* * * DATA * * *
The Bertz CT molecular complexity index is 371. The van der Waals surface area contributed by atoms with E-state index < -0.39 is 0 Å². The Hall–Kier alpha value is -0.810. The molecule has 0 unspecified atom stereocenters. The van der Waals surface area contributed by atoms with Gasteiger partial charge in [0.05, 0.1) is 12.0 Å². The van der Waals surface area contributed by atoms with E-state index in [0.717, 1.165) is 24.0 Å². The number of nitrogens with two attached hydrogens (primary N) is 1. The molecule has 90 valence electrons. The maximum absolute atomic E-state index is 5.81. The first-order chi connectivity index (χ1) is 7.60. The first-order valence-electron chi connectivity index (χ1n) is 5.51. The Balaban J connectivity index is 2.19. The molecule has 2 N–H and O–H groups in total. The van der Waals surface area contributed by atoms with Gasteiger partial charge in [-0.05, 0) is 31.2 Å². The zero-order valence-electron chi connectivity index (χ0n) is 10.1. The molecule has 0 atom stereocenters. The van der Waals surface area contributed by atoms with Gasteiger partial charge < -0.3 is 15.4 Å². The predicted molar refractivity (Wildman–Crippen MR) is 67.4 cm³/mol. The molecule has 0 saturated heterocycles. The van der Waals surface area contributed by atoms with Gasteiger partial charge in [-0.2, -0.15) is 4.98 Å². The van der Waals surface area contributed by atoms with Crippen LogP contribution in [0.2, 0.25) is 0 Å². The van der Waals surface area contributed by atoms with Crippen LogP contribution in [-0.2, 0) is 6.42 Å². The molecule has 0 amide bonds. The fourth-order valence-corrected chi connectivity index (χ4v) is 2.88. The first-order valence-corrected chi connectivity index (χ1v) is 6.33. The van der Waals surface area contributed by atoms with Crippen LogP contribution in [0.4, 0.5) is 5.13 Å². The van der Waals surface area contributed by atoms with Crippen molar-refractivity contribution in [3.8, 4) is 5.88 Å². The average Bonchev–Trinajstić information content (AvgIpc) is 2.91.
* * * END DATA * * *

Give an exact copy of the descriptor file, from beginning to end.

The Bertz CT molecular complexity index is 371. The van der Waals surface area contributed by atoms with E-state index < -0.39 is 0 Å². The Hall–Kier alpha value is -0.810. The molecule has 0 unspecified atom stereocenters. The van der Waals surface area contributed by atoms with Gasteiger partial charge in [0.05, 0.1) is 12.0 Å². The van der Waals surface area contributed by atoms with E-state index in [0.717, 1.165) is 24.0 Å². The number of nitrogens with two attached hydrogens (primary N) is 1. The molecule has 90 valence electrons. The maximum absolute atomic E-state index is 5.81. The first-order chi connectivity index (χ1) is 7.60. The first-order valence-electron chi connectivity index (χ1n) is 5.51. The Balaban J connectivity index is 2.19. The molecule has 2 N–H and O–H groups in total. The van der Waals surface area contributed by atoms with Gasteiger partial charge in [-0.05, 0) is 31.2 Å². The zero-order valence-electron chi connectivity index (χ0n) is 10.1. The molecule has 0 atom stereocenters. The van der Waals surface area contributed by atoms with Gasteiger partial charge < -0.3 is 15.4 Å². The predicted molar refractivity (Wildman–Crippen MR) is 67.4 cm³/mol. The molecule has 0 saturated heterocycles. The van der Waals surface area contributed by atoms with Gasteiger partial charge in [-0.2, -0.15) is 4.98 Å². The van der Waals surface area contributed by atoms with Crippen LogP contribution in [0.2, 0.25) is 0 Å². The van der Waals surface area contributed by atoms with Crippen LogP contribution in [-0.2, 0) is 6.42 Å². The molecule has 0 amide bonds. The fourth-order valence-corrected chi connectivity index (χ4v) is 2.88. The first-order valence-corrected chi connectivity index (χ1v) is 6.33. The van der Waals surface area contributed by atoms with Crippen LogP contribution in [0.4, 0.5) is 5.13 Å². The van der Waals surface area contributed by atoms with Crippen molar-refractivity contribution in [3.8, 4) is 5.88 Å². The average Bonchev–Trinajstić information content (AvgIpc) is 2.91.